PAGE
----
Does economic inequality lead to over-parenting?

Yes!  Says some really cool cross-national comparative research.  Great piece in the Post by Economics professors Matthias Doepke and Fabrizio Zilibotti highlighting their research on the matter.  Really, really interesting.

In many American circles, “helicopter parents” monitor their children’s every move, and outliers who let their kids walk home from the playground on their own risk rebuke by local police. Meanwhile, in Switzerland, even kindergartners walk to schoolwithout adult supervision. And Sweden and Germany offer popular “forest kindergartens,” where children stay outdoors in nearly all weather, playing and exploring with minimal adult guidance. In those countries, unlike in U.S. classrooms, early literacy and numeracy are not part of the curriculum, even in regular preschools; teachers emphasize play and craftsinstead. In China, by contrast, strict parenting is a much-discussed part of national life — and was the subject of a hugely popular television series, “Tiger Mom.”

Discussions of differences like these often focus on culture. China’s Confucian tradition, for instance, emphasizes respect for elders, which some observers suggest could be one influence on authoritarian parenting. But we have found in our research that varying parenting styles among nations are rooted primarily in economics — specifically, economic inequality. The common denominator in countries where intense, achievement-oriented parenting abounds is a large gap between the rich and the poor. Conversely, where inequality is low and governments provide safety nets, a more relaxed, permissive parenting style holds sway. [emphases mine]

That suggests that to reduce the epidemic of hypercompetitive and overinvolved parenting in the United States, simply exhorting people to be more laid back won’t work. The only solution is to attack the problem at the root: by combating inequality…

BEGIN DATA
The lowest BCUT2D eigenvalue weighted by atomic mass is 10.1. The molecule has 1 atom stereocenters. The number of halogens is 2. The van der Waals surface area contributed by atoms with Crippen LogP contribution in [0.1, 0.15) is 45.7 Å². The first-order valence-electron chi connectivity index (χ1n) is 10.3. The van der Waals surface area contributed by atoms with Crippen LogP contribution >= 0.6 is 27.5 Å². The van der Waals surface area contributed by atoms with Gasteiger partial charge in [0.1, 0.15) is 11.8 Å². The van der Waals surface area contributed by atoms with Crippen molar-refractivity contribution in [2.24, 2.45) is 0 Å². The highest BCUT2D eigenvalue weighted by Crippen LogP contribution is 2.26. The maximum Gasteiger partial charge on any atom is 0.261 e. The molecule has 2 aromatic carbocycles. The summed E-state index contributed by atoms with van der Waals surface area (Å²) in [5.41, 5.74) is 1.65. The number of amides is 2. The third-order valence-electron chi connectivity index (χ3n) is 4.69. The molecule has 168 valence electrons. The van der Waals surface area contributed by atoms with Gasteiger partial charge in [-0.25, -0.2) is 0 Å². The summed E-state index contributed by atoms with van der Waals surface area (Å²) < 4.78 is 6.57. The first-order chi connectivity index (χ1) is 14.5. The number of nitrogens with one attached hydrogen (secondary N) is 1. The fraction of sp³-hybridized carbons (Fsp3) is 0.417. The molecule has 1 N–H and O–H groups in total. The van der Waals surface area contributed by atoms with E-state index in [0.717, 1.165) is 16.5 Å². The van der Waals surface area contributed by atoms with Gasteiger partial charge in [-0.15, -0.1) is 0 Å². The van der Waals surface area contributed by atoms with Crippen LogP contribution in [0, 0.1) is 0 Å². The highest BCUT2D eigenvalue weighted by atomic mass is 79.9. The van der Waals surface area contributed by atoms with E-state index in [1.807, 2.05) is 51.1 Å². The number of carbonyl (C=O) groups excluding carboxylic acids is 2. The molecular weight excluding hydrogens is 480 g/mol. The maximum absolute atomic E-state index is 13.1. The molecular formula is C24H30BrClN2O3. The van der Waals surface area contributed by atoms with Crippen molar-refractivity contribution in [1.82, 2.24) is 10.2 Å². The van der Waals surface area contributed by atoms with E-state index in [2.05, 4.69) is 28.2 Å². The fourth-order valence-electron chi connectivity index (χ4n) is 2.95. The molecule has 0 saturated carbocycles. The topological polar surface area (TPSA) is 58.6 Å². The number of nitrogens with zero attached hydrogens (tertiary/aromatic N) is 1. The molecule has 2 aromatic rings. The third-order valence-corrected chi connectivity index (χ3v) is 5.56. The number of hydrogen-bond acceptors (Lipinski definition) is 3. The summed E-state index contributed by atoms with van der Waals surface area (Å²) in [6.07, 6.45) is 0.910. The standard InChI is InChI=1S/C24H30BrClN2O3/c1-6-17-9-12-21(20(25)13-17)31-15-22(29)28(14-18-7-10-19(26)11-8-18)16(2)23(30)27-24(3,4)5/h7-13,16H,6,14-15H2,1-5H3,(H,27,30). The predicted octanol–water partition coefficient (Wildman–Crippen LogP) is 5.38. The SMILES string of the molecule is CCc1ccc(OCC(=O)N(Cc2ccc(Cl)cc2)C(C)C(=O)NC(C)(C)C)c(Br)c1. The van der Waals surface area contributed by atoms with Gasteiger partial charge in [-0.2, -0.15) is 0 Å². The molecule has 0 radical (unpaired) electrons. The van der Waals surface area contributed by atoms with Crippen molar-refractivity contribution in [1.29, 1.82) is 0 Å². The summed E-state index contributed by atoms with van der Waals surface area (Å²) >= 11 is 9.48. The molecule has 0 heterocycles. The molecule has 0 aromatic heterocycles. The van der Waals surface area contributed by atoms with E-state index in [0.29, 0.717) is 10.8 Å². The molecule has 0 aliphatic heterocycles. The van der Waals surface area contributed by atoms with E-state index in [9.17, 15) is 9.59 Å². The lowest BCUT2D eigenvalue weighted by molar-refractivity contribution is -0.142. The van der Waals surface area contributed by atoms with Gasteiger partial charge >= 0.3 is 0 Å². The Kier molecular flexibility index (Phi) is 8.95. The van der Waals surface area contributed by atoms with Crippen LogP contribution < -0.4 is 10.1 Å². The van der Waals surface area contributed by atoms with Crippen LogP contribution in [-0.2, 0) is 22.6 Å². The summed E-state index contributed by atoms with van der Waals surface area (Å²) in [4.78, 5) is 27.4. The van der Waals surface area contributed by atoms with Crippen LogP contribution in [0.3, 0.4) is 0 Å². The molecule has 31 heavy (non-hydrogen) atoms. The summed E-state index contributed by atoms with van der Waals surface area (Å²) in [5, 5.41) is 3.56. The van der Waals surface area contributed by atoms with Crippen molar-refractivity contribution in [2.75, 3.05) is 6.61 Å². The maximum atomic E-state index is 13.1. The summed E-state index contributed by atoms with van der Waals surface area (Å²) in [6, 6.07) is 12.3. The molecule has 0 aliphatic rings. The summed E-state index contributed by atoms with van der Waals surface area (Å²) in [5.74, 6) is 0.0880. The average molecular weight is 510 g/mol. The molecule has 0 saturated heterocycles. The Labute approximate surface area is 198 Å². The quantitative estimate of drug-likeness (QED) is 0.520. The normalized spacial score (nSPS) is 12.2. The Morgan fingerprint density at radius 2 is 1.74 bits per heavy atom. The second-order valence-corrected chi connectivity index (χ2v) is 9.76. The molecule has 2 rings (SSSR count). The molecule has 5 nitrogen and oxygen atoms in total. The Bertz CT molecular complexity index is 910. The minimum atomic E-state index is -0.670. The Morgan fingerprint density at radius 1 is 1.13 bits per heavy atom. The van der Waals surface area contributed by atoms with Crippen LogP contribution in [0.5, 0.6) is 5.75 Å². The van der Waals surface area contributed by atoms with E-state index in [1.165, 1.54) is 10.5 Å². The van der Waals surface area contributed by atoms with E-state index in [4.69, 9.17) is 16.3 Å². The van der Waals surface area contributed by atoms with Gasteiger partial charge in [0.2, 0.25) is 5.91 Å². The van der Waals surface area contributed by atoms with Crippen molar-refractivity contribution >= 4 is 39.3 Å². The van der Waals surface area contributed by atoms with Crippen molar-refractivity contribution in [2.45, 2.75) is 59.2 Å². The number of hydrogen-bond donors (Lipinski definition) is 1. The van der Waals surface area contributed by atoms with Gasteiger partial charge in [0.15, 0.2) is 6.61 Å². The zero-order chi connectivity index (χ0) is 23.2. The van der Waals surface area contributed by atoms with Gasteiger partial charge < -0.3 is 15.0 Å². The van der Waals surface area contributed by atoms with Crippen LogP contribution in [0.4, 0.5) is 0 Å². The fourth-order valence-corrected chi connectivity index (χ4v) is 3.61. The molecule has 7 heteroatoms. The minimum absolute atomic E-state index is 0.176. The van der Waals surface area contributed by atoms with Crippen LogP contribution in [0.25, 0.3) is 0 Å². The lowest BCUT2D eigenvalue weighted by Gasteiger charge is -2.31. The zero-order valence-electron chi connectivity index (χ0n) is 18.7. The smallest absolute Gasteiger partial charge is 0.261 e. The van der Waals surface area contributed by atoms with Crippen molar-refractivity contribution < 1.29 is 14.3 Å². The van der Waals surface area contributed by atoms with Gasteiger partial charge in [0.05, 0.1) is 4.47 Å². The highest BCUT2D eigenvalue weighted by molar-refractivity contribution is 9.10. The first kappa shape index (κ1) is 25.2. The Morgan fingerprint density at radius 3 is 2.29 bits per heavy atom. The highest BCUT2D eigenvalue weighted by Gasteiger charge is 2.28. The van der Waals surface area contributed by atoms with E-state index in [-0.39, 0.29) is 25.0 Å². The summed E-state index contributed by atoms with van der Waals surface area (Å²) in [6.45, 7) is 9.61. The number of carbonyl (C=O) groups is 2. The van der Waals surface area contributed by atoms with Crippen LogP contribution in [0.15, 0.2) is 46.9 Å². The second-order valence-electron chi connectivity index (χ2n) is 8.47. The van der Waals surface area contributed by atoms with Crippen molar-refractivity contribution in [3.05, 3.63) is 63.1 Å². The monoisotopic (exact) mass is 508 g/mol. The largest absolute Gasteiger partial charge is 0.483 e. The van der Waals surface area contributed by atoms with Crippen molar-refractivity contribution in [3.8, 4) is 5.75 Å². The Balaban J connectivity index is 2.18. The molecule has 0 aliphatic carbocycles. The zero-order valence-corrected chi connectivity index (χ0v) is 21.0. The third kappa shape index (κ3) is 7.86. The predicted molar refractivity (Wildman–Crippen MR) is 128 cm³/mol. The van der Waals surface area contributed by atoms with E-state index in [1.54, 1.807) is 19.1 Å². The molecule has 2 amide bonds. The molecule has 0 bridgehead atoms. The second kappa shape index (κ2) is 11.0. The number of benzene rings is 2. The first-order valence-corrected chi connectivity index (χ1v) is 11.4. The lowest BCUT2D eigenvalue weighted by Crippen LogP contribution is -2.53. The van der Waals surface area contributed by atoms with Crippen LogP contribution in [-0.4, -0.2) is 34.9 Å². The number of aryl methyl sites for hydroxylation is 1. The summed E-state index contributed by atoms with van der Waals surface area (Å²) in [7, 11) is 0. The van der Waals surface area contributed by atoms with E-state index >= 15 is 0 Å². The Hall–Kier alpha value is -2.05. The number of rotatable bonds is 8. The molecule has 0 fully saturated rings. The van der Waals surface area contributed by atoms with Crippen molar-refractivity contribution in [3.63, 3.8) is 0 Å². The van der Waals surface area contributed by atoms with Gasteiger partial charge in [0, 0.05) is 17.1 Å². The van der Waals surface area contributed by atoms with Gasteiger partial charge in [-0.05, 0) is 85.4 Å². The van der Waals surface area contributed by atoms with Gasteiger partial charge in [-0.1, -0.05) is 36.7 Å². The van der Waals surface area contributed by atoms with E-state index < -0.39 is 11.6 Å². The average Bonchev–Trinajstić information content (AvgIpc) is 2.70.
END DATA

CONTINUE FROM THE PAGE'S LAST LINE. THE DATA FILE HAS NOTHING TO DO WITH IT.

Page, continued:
In the United States, about two-thirds of parents include hard work on the list of top values to instill in children; in Sweden, only about 11 percent of parents place hard work that high. This lines up with differences in economic inequality: In the United States, households in the top 20 percent of the income distribution earn on average almost nine times more than households in the bottom 20 percent. In Sweden, the top quintile earns 4.3 times more than the bottom…

Japan serves as an interesting test for our thesis, since it shares some cultural characteristics with China (both countries are influenced by Buddhist and Confucian traditions), yet it’s more economically egalitarian. In Japan, the economic inequality ratio is higher than in Sweden but lower than in China and the United States. Indeed, Japan’s parenting attitudes, as reflected in the World Values Survey, are closer to those in culturally remote Germany and the Netherlands than to China’s.

Across all postindustrial economies, in fact, we found that the share of parents emphasizing “hard work” lines up remarkably consistently with the degree of economic inequality.

Damn that’s interesting stuff!  I’ll just be over here in America trying to parent Swedish style. Okay, realistically, maybe more like Japanese or Italian style. But no helicopters for me.

About Steve Greene
Professor of Political Science at NC State

One Response to Does economic inequality lead to over-parenting?

  1. R. Jenrette says:

    Years ago, in one of the most equalitarian and prosperous periods of the U.S. economy, the 1950s and 1960s, the age of permissiveness in child rearing was born in America. Dr. Spock’s common sense guide on how to raise babies ruled. As social inequality grew, parenting became less permissive.
    That fits with the Post article.

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